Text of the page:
To evaluate the impact of management practices and site conditions (MAP, MAP, clay content, SOC, and soil pH) on NUEr derived from original field studies, a main factor analysis was performed initially to assess their overall impact. The principle behind this approach is based on generalized conclusions derived from a large number of field studies, allowing the identification of broadly applicable cause-effect relationships. An analysis of variance was then done to evaluate the contribution of each of the assessed management practices and site conditions on the variation of the NUEr65, combined with an analysis of both Akaike’s information criteria (AIC) and the p value.

Since the impact of nutrient, crop, and soil management practices on NUEr may interact, we analyzed the main and all two-way interactions between management practices and site conditions using a mixed effects model with interaction terms62:

$${y}_{i}={\beta }_{0}+{\beta }_{1}{x}_{i1}+{\beta }_{2}{x}_{i2}+{\beta }_{3}{x}_{i1}{x}_{i2}+\ldots+{u}_{i}+{e}_{i}$$


where, \({y}_{i}\) is the observed effect size of NUEr, \({x}_{i1}\) is the value of the first moderator variable for the ith study and \({x}_{i2}\) is the value of the second moderator variables for the ith study, \({\beta }_{0}\) is a regression coefficient representing the intercept, \({\beta }_{1}\) is a regression coefficient indicating how the average true effect size changes for one unit increase in \({x}_{i1}\), \({\beta }_{2}\) is a regression coefficient indicating how the average true effect size changes for one unit increase in \({x}_{i2}\), \({u}_{i}\) is the variance of the true effect (residual heterogeneity) of study i, \({e}_{i}\) is the sampling error of study i, and \({x}_{i1}{x}_{i2}\) is the interaction term with coefficient \({\beta }_{3}\).

To avoid overfitting the regression model, we first checked for unacceptably high predictive correlations before fitting the model (Supplementary Fig. 3). We assessed the impact of each factor and its interaction with other variables using analysis of variance. Pseudo-R2 values (McFadden’s method) and AIC were used to compare regression models. The best model had high pseudo-R2 and low AIC values. We also checked the amount of residual heterogeneity according to the QE output of the function in R 4.2.2 software65. QE tests show whether the variability in the observed effect size (for which the moderators do not account) is larger than the expected sampling variability only, so QE represents the heterogeneity that cannot be explained by the model. Smaller values for QE reflect a better model performance.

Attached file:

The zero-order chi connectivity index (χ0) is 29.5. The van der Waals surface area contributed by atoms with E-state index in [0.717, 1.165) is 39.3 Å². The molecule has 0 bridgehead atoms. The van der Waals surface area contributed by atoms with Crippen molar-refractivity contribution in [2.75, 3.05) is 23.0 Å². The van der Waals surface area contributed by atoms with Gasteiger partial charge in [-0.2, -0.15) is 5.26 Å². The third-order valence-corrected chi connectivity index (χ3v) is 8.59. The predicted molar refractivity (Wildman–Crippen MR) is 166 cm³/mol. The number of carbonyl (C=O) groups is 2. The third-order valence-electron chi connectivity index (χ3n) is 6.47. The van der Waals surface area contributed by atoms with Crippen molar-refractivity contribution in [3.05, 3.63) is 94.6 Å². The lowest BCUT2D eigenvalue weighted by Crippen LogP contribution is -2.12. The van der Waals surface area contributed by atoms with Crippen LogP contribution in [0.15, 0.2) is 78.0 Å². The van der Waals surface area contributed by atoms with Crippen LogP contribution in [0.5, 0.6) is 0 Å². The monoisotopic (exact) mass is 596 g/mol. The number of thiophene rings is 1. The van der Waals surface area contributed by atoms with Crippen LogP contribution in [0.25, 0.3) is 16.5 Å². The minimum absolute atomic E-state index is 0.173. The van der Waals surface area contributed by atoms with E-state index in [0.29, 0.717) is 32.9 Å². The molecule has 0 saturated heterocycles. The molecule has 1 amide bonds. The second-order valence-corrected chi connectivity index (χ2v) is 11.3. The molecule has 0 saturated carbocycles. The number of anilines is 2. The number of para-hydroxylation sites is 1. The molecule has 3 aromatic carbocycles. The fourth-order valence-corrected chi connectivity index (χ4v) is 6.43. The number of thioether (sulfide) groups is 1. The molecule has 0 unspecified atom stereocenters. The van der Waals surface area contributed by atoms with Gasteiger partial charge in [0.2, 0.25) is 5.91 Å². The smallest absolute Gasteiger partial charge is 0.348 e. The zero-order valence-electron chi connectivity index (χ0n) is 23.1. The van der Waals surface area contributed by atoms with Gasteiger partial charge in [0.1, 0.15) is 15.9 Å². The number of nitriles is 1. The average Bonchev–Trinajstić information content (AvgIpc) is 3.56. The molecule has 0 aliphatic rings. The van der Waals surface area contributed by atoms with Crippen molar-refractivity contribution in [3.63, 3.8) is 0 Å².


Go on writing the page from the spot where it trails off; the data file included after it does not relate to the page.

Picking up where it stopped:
Assessing spatial variation and global potential to increase NUEr and its uncertainties

The model developed to assess changes in NUEr due to agronomic practices as a function of site conditions (Eq. 15) was used to make a spatial explicit assessment of the impacts of those measures by applying the derived empirical model to all croplands around the globe using global data sets on site conditions. We thus estimated the global potential for NUEr improvements on a 0.5 ×0.5 degree resolution using existing global data sets of: (1) N inputs by fertilizer and manure from PANGAEA68 (Data Publisher for Earth & Environmental Science) database (, (2) climate data from CRU (, including MAT and MAP, (3) land use data from the SPAM (Spatial Production Allocation Model) dataset69 (; and (4) soil properties from Soil Grids ( including clay content, SOC and soil pH. We mapped both the average NUEr increase and the associated uncertainties, expressed by accounting for the variance of the effect of studies (Eq. 15) while neglecting the uncertainty in site data (N inputs, climate data, land use data, and soil properties). The uncertainty in site data can locally be large but levels out at the coarse 0.5 ×0.5 degree resolution as being used in this study. Uncertainties in predicted NUEr change were given by calculating the 95% confidence interval around the predicted change in the mean NUEr, being constructed based on the critical values from a standard normal distribution (i.e., 1.96 for 95%) where the predicted values are based only on the fixed effects (betas from Eq. 15) of the model63,70.

Other uncertainties in the impacts of measures on the spatial variation in NUEr increase

The 407 primary studies included in this study were conducted at the plot scale to quantify the NUEr in the soil-plant system. For crop farms, the NUEr at plot scale can be considered representative for the farm scale, assuming that the current agricultural management practices at the experimental locations are equal to the traditional management practices of the farmers. Also, while the NUEr definition at plot scale and farm scale differs for a livestock farmer, it is similar for a crop farmer, with N inputs and N outputs from soils belonging to a farm being equal to N fertilizer inputs and crop N outputs to and from the farm71.

Since the variations in NUEr changes at plot scale are based on the local climate conditions, soil properties, and traditional agronomic practices, the results can also be used to predict the variation at a plot (farm) scale and NUEr at a global scale. However, there are significant uncertainties in this upscaling due to the unevenly distributed data sets (the data set in this study is mainly concentrated in USA and China, while other regions are relatively scarce) that we used in assessing the impacts of site properties on management impacts and the uncertainties in global data sets on N inputs by fertilizer and manure, climate data, land use data, and soil properties. Additional studies are needed to assess the impact of management practices on the NUEr in the Animal‐Plant‐Soil System and in the Agro-Food system, in view of N losses in the crop-animal system (from feed to animal products) and in the total food chain72. The latter information is also needed to support policies and actions for sustainable agricultural management.

Reporting summary

Further information on research design is available in the Nature Portfolio Reporting Summary linked to this article.